If something new and different can be replicated economically and satisfies a specific need, it is considered an innovation. In the retail world, that newness is often directed at products or technology.
Innovation in products. For example, General Mills is in the process of removing artificial colors and flavors from its cereal products, because research shows 49 percent of consumers today are trying to avoid them.
The changes General Mills is making aren’t happening overnight; they’ve been working on their new formulations for four years and are about 90 percent there.
“We spent a lot of time talking with our consumers to find out what they really wanted,” Josh Yates, senior sales director at General Mills, said on a recent episode of “Focus on Suppliers,” produced by the Bentonville-based supplier education company 8th & Walton.
Yates works out of General Mills’ Bentonville office.
“Listen to your shoppers — not just what they’re telling you but also what they’re doing with their dollars,” he added.
Today, about 90 percent of American households — and 94 percent of millennials — have cereals in their cupboards, and the millennial customer is giving General Mills especially positive feedback about its latest innovation.
But bringing a fresh, exciting idea to life can also play out in marketing, merchandising and even human resources.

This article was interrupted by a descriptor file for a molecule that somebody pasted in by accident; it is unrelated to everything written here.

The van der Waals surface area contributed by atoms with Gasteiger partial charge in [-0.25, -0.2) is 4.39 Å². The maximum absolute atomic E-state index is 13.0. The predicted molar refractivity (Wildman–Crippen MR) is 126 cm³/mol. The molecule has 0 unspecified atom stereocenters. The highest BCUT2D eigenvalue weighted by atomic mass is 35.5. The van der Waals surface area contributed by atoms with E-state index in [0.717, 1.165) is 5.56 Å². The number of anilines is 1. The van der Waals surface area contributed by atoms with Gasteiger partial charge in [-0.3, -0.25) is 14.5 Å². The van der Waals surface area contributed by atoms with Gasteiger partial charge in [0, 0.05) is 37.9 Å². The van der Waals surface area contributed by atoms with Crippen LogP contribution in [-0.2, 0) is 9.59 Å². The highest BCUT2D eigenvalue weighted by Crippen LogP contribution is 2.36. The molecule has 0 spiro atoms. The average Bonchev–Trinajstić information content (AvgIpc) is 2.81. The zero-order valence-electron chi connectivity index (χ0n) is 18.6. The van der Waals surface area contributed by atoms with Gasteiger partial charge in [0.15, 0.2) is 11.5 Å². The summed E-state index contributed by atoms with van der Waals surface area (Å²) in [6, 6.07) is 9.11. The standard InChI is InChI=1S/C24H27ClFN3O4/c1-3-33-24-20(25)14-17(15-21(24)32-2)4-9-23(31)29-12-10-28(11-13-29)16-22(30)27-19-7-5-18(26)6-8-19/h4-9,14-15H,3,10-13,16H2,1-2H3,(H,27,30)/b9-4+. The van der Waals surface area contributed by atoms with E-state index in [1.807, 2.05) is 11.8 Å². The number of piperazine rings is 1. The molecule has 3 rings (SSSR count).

Innovation in human resources. On the same “Focus on Suppliers” episode, Jessica Hendrix, CEO of shopper marketing firm Saatchi & Saatchi X in Springdale, offers additional millennial insights and presents an innovative take on innovation itself.
First, Hendrix says: “78t percent of millennials believe innovation is the key to a company’s growth.” Then, her application of that stat in a new and refreshing way: Keep millennial employees excited about their work through human resource innovation.
Hendrix says, “Millennials believe that innovation in their personal development and their business lives benefits society as a whole. How you connect with them in the day-to-day, how you handle annual reviews — as well as how you think about product development — it all ties in with their wanting to make a difference.”
Innovation in marketing. Unilever is bringing innovation to its marketing by removing gender stereotypes from its advertising.
Jim Breach, vice president of customer development at Unilever, said, “What we’re going to do in our ads is represent the many different places and ways women — and men — live their lives. We’re going to be more real in the way we portray people in ads. We believe that when we do that, people will identify more with the people in the ads and then with the brand.”
The new method, the different device, the exciting idea. Innovation. Instead of keeping it in a box to be taken out and dusted off from time to time, retail professionals can let it reside in the air that surrounds them. Take it in with every breath. Then, it will naturally become part of the company’s work.